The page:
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Can non-partisan news survive in the online echo chamber?

online news
Credit: Unsplash/CC0 Public Domain

Journalists are supposed to go where the story takes them, unrestrained by political bias. But the online media market puts the ideal of journalistic objectivity to a severe test, as highly partisan news sources compete for clicks with legacy providers known for their neutrality, such as BBC News and Reuters.

Arguably, the trend toward ideologically slanted news is unavoidable due to intensifying political polarization among voters and readers. Still, it raises questions about whether journalistic verities such as accuracy and bipartisanship can survive in the online echo chamber. If not, the implications for democracy are unsettling.

In a forthcoming paper for the Journal of Management Information Systems, Abhishek Ray, an assistant professor of information systems at the Donald G. Costello College of Business at George Mason University, uses to unpack the competitive dynamics of the online news market. (Ray's co-authors were Hossein Ghasemkhani of Purdue University and Cesar Martinelli, an economist at George Mason University.)

The researchers model the attempts of three hypothetical news websites—one neutral and a pair of dueling partisans—to engage readers with greater or lesser degrees of .

They situate the three-way competition amid various simulated market contexts (unregulated free-for-all, state-dominated duopoly, etc.), both with and without a large contingent of centrist consumers.

Ray's research uncovers surprising scenarios where websites with a neutral reputation outmatched partisan websites in attracting engagement from politically polarized readers. Being positioned in the middle of the political spectrum makes it easier for neutral websites to adjust the partisan framing of their articles to appeal more to one side or the other. Slanted news sources are far less flexible in their framing because their brand depends on catering to a particular political niche.

Ray theorizes that careful forays into polarized territory can help neutral news outlets exploit how the human mind integrates contrasting information. When polarized readers encounter content that echoes their beliefs in an "objective" venue, it promotes confidence in that venue's neutrality, thereby boosting trust—via a well-documented cognitive process known as "leveling."

"The more people start believing that the source is neutral, the more partisan-polarized consumers start engaging with it, which ties in with the insight that neutral websites benefit from polarization," Ray says.

This perhaps explains controversial recent moves from legacy news organizations, such as CNN's fiery town hall with Donald Trump in May 2023 and the New York Times' widely criticized "1619 Project."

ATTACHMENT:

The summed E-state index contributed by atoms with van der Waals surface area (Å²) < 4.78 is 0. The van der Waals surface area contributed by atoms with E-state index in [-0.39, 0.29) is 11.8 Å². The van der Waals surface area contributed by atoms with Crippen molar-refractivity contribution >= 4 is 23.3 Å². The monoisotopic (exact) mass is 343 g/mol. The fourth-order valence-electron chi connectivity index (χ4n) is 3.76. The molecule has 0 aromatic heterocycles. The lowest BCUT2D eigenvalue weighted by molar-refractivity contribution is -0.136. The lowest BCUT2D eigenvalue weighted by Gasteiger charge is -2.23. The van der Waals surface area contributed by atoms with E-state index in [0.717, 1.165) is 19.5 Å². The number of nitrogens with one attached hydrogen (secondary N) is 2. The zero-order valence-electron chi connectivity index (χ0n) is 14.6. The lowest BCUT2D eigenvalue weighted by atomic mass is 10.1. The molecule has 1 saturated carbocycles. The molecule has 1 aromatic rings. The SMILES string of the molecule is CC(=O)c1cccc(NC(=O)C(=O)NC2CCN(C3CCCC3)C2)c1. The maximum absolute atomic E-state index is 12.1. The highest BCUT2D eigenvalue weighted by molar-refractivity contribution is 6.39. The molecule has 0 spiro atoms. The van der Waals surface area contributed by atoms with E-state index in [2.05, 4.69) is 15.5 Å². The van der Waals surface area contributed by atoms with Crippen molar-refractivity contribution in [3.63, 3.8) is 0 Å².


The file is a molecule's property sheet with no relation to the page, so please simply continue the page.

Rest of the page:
There are limitations to this effect, however. Cognitive dissonance theory suggests the existence of a type of polarization that emphasizes aversion to other people's beliefs over adherence to one's own. Consumers polarized in this contrarian direction are less open to engaging with neutral or opposite-partisan websites.

Additionally, very high search costs (i.e., difficulty accessing or navigating an ) can trump everything else, leading consumers to seek their news elsewhere, regardless of political leanings.

Overall, these findings should inspire hope for the future of neutral news organizations. But the jury is still out on what all this means for the echo chamber and, by extension, for democratic discourse.

On the one hand, exposing biased consumers to a more ideologically diverse, fact-based environment could have a depolarizing effect. On the other hand, there's the possibility that increases in engagement (and much-needed ad revenue) might tempt editors and journalists to bend their standards to make further inroads with partisans.

To address this problem, the researchers built an "elasticity measure," using their model which measures the extent to which change their framing in response to increasing engagement from consumers.

This was partly inspired by usual elasticity measures when measuring price sensitivity in response to fluctuating consumer demand. But unlike consumer price elasticity, journalistic pandering to partisans proved their proposed elasticity measure would be non-negative, suggesting that news outlets have insufficient incentive to resist rising polarization in the name of bipartisanship.

Ray infers that regulatory intervention is the only fool-proof way to insulate journalists from partisan drift. He cites the Fairness Doctrine, an FCC regulation (repealed) requiring broadcasters to give a platform to both sides of controversial political issues, as an attempt to balance civic interests with the First Amendment's free-speech protections.

"We are not calling for the regulation of news. But regulators should see that when you don't regulate, when you don't consider accuracy a guiding principle of news, when you consider a marketplace where any news organization has the freedom to attract people to their websites for consumption of that caters to their beliefs—these are the problems that you might come up with," Ray says.

The work is currently published as a working paper in the SSRN Electronic Journal.

More information: Abhishek Ray et al, Competition and Cognition in the Market for Online News, SSRN Electronic Journal (2023). DOI: 10.2139/ssrn.4376209

Citation: Can non-partisan news survive in the online echo chamber? (2024, January 8) retrieved 18 April 2024 from https://phys.org/news/2024-01-partisan-news-survive-online-echo.html
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